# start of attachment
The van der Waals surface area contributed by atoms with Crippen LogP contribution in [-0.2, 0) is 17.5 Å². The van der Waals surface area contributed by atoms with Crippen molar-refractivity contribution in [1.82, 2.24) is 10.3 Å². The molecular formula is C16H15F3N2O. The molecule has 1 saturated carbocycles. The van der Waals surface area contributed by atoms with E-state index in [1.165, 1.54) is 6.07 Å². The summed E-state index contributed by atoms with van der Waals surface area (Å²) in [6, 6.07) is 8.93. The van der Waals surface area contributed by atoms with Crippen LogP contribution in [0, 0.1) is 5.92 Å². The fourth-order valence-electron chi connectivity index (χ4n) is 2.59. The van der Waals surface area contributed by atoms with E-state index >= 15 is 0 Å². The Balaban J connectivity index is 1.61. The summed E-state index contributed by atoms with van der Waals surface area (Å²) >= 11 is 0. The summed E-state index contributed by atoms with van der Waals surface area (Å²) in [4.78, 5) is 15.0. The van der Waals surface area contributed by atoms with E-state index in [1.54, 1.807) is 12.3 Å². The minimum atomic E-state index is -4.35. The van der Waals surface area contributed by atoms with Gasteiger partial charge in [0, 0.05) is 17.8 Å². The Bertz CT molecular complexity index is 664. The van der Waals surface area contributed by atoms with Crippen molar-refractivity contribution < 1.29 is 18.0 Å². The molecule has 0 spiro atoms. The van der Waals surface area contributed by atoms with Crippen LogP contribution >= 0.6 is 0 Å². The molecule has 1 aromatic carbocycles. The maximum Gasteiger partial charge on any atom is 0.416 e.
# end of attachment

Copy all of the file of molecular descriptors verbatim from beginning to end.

The van der Waals surface area contributed by atoms with Crippen LogP contribution in [-0.2, 0) is 17.5 Å². The van der Waals surface area contributed by atoms with Crippen molar-refractivity contribution in [1.82, 2.24) is 10.3 Å². The molecular formula is C16H15F3N2O. The molecule has 1 saturated carbocycles. The van der Waals surface area contributed by atoms with E-state index in [1.165, 1.54) is 6.07 Å². The summed E-state index contributed by atoms with van der Waals surface area (Å²) in [6, 6.07) is 8.93. The van der Waals surface area contributed by atoms with Crippen LogP contribution in [0, 0.1) is 5.92 Å². The fourth-order valence-electron chi connectivity index (χ4n) is 2.59. The van der Waals surface area contributed by atoms with E-state index >= 15 is 0 Å². The Balaban J connectivity index is 1.61. The summed E-state index contributed by atoms with van der Waals surface area (Å²) >= 11 is 0. The summed E-state index contributed by atoms with van der Waals surface area (Å²) in [4.78, 5) is 15.0. The van der Waals surface area contributed by atoms with E-state index in [1.54, 1.807) is 12.3 Å². The minimum atomic E-state index is -4.35. The van der Waals surface area contributed by atoms with Gasteiger partial charge in [0, 0.05) is 17.8 Å². The Bertz CT molecular complexity index is 664. The van der Waals surface area contributed by atoms with Crippen molar-refractivity contribution < 1.29 is 18.0 Å². The molecule has 0 spiro atoms. The van der Waals surface area contributed by atoms with Crippen LogP contribution >= 0.6 is 0 Å². The molecule has 1 aromatic carbocycles. The maximum Gasteiger partial charge on any atom is 0.416 e.